George Smith [1840-1876] -- By: Milton C. Fisher
BSP 3:3 (Summer 1990) p. 66
George Smith [1840-1876]
“Sheer luck,” many would say. How else does an excavator so quickly extract the needle in a haystack he’s traveled thousands of miles to find? George Smith, a man as uncomplicated as his name, in a matter of weeks located the fifteen or so missing lines of the Gilgemish Epic. Sent to Mesopotamia in 1873 by a head-line-seeking British newspaper, the Daily Telegraph, Smith was to follow-up on his announcement the previous year of a Babylonian flood story.
A combination of things makes this chapter in the history of archaeological discovery truly exceptional. George Smith, to begin with, lacked the special background possessed by many of the pioneers - military or civil service, independent wealth, formal education. Apprenticed to an engraver of bank notes at age fourteen, he pursued that profession. But an avid interest in archaic scripts and literature drove him to spend long hours at the British Museum. There he caught the eye of Sir Henry Rawlinson (see A&BR Vol. 1, No. 2, pp. 6-8), who gave him access to the museum’s vast collection of Akkadian cuneiform documents and eventually an assistant-ship in the department of Assyriology.
Smith soon justified this favor by publishing an inscription which established a chronological reference point - a solar eclipse of 763 BC. Another inscription fixed the date of an Elamite invasion of Babylon, 2280 BC. Wide public attention was captured, however, by his translation in 1872 of the Gilgemish Epic. From among literally thousands of clay tablets he had selected and pieced together in proper order, about eighty proved to be of momentous import.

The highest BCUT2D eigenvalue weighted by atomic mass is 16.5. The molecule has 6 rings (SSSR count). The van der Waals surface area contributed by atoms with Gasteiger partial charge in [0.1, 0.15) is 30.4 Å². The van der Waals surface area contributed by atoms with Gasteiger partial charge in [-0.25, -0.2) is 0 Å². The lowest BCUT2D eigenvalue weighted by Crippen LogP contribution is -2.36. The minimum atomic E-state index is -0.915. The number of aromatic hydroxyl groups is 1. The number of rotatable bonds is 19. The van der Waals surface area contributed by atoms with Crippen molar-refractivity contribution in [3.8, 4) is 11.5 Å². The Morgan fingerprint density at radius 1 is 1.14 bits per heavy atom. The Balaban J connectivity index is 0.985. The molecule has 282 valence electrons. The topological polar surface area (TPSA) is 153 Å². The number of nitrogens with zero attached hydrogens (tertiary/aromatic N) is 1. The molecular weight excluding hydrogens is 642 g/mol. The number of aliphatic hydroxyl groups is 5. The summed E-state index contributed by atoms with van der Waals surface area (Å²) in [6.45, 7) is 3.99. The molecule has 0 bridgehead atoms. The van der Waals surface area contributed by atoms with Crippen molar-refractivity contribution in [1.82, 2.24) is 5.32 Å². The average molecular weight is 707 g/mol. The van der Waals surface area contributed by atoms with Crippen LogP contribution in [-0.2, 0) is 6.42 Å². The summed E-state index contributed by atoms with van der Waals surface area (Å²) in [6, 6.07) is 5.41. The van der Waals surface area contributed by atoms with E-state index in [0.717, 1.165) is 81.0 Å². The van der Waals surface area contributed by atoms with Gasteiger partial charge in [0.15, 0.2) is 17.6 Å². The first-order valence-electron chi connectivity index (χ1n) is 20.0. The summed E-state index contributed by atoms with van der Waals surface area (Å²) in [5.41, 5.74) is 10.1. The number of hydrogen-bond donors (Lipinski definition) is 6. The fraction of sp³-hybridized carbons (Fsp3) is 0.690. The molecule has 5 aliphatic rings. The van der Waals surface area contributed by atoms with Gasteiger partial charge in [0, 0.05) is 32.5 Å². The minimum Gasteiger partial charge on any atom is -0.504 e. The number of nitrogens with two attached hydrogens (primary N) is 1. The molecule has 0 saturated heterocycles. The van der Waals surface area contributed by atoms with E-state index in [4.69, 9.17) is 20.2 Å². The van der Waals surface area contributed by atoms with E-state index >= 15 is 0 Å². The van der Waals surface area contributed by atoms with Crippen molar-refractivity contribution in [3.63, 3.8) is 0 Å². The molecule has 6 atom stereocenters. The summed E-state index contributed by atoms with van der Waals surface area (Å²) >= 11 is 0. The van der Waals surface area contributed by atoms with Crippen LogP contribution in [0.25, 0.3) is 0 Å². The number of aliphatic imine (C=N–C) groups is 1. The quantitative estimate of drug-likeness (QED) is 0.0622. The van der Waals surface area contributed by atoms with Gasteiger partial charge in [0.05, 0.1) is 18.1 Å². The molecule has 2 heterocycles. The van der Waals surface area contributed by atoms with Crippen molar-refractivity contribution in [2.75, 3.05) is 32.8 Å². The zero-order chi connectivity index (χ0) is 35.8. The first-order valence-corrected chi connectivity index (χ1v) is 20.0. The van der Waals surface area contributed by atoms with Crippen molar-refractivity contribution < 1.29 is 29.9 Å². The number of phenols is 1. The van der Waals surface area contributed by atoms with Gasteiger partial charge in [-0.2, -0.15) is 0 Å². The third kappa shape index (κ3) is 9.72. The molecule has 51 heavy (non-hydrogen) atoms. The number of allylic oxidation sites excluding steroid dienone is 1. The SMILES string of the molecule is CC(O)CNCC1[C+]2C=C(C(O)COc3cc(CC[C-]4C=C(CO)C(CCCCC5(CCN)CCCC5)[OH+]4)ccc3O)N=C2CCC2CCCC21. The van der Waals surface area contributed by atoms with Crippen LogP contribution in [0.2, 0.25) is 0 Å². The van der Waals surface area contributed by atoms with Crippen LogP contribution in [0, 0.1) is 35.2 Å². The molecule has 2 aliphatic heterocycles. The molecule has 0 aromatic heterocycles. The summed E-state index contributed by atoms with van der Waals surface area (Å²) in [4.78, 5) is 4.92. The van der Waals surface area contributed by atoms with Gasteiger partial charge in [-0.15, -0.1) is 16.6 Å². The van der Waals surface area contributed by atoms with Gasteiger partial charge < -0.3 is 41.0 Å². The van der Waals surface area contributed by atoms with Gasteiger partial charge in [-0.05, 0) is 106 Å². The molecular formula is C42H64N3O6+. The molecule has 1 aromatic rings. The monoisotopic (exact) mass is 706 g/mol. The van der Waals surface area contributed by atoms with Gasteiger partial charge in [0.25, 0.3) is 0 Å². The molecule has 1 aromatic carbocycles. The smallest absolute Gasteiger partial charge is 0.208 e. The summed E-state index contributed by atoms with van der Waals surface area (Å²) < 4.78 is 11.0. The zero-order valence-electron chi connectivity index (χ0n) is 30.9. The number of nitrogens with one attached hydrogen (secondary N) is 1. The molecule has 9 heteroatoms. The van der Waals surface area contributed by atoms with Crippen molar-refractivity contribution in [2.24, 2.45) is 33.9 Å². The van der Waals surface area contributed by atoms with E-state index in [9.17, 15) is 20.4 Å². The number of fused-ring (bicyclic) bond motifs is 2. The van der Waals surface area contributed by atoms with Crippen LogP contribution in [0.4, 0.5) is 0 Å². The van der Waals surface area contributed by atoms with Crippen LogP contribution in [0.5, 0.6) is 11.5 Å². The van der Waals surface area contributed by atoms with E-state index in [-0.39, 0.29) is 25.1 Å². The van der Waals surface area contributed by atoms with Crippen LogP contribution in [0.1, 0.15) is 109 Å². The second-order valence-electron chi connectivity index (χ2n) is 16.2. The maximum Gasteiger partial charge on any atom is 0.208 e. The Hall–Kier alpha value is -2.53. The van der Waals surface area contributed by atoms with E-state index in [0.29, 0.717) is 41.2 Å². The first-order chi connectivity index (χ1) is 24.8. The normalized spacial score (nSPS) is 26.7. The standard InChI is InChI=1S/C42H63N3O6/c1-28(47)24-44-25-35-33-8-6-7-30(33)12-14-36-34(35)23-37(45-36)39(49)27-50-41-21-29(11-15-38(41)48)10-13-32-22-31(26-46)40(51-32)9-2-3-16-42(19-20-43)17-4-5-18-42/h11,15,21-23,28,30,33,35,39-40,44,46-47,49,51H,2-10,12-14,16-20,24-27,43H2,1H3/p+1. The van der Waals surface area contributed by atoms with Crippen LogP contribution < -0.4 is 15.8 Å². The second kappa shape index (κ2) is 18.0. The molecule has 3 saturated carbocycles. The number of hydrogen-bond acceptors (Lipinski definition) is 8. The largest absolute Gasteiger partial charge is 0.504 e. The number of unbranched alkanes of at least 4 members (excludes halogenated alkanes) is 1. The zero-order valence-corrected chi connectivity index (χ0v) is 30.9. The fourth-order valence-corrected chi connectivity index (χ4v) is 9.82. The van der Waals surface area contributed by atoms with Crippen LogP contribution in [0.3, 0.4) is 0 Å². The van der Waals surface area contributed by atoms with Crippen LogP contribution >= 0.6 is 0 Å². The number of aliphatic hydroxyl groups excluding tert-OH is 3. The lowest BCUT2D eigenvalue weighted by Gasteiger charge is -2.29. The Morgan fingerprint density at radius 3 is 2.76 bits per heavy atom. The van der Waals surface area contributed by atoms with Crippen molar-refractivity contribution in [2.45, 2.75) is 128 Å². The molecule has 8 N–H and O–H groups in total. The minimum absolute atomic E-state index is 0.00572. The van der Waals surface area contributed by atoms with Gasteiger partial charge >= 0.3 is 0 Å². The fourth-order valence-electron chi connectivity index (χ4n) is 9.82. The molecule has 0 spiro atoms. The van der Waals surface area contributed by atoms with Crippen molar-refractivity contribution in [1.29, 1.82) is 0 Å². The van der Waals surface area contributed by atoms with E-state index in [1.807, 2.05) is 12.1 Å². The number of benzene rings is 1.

Written originally before Homer and the Hebrew Bible, and preserved in copy at the great library of Ashurbanipal’s palace at Nineveh (modern Kouyunjik, near Mosul, Iraq), the Gilgamesh Epic was a twice-kept secret of the ages. Henry Layard (see A&BR Vol. 1, No. 4, pp. 2-3) had unearthed a stack of baked clay tablets, charred and broken by the ravages of war, in the spring of 1850. For two more decades this remarkable treasure lay buried in the archives of London’s great British Museum before George Smith discovered it.
But George Smith was in for a sore letdown on the heels of his amazing success. When the Daily Telegraph on the 21st of May, 1873, published a glowing account of his discovery of the missing portion of the deluge tablet, they added to his report the words, “as the season is closing.” Smith had hoped that word of his grand achievement would bring a further grant, over and above the original 1000 guineas. Instead, the paper inferred it was time for him to wind up his campaign.
BSP 3:3 (Summer 1990) p. 67
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